Cuba Honors Chilean President Salvador Allende 40 Years After Coup
News from Cuba | Wednesday, 11 September 2013
On the eve of the 40th anniversary of a military coup that toppled Chilean leftist ex-President Salvador Allende, Cuba honoured on Tuesday (September 10) the life and legacy of their socialist ally.
Allende, hailed as the West's first democratically-elected Marxist President, was overthrown in 1973 after Chilean Air Force jets began bombing La Moneda Palace in a U.S.-supported military coup led by General Augusto Pinochet, ushering in a dark period of right-wing dictatorships across the region.
Only a week earlier Allende had celebrated with supporters the third anniversary of his election, vowing to improve education and income inequality in Chile.
With posters from Allende's government on display in a Havana plaza, locals in the Cuban capital reflected on the life of the fallen Chilean president.
"(Cuba) always remembers how the president was, the project that we had had seen, on posters, in the advertising at the time for a better education, the nationalisation of copper, land reform, all of these issues. We remember him as a family man, as a husband, a human being with virtues which for us is a symbol," said Rosa Maria Lopez, Director for the House in Memory of Salvador Allende.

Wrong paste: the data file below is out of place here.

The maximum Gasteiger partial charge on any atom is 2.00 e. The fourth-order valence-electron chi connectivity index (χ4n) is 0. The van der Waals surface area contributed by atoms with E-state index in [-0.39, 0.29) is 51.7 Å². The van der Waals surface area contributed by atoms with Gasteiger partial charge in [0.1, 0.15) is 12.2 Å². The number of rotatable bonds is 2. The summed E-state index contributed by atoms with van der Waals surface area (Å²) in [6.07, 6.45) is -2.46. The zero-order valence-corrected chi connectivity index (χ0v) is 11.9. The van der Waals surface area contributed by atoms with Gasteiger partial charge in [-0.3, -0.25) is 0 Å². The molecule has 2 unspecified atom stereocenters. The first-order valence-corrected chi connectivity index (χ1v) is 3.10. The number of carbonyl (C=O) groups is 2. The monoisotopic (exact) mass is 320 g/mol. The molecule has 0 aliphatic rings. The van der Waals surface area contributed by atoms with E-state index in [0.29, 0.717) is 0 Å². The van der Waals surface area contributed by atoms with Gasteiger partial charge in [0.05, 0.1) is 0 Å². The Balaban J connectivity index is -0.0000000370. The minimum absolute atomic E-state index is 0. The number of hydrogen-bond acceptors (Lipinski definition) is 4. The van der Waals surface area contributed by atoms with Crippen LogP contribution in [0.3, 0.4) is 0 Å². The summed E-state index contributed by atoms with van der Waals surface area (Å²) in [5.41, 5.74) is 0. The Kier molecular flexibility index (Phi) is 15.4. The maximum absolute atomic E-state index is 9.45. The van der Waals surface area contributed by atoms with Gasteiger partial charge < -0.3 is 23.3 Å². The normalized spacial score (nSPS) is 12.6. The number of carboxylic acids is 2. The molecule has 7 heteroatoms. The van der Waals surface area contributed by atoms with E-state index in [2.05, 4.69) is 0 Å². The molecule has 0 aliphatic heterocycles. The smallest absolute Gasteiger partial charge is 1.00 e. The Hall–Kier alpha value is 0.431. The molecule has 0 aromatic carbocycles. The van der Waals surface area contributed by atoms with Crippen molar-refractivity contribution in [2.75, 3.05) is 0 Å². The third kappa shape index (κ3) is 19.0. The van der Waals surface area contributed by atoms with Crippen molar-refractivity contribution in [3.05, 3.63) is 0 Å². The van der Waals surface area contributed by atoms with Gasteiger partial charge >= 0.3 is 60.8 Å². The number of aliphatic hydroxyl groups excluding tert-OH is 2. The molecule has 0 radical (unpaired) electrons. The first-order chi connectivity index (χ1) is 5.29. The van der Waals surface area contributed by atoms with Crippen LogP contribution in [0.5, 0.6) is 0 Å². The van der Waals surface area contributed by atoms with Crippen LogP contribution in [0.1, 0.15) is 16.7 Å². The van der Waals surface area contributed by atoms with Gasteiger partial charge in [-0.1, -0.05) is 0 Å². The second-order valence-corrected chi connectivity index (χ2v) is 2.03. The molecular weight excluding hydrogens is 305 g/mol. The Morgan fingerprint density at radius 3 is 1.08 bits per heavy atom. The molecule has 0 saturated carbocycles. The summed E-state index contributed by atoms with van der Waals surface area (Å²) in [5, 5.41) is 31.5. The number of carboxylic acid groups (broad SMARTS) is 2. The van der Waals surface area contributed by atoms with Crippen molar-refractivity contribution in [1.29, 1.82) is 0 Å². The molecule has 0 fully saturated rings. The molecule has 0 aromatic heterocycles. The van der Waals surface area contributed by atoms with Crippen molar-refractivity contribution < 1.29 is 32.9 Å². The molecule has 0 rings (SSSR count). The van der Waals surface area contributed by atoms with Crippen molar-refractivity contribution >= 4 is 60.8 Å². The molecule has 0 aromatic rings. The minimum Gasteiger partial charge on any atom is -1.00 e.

Allende, who ruled Chile from 1970 to 1973, represented an era of hope for many in Latin America. However, his rule came to an abrupt end by Chile's right and the United States who were concerned at the creeping socialisation of Chile.
Locals in Havana pondered what could have been if Allende had stayed on in power.
"We continue to feel, as we felt at that moment, that a great leader was lost. It was believed that he could start a revolution without an armed fight. He achieved this, but imperialism did not forgive him," said Professor Oton Torres.
In honour of Allende, streets, schools and hospitals have been dedicated to the Chilean leader in Havana. For Cuba's Communist Party, Allende has become a symbol of Latin America's socialist movement.
In 1971, former Cuban President Fidel Castro made a month-long visit to Chile where he praised his socialist counterpart and the South American's country's democratically-powered socialist revolution.
"Something extraordinary is happening in Chile, a unique process, something more unique, incredible, incredible, in the process of change. It's a revolutionary process, where the revolutionaries try to carry out changes peacefully, a unique process," said Castro.
Allende also made a state visit to Cuba in 1972, cementing the close ties between the Latin American leftists.
According to an official statement following Allende's death, Chile's fallen president had committed suicide and was reportedly found dead with a gun he received as a gift from Fidel Castro.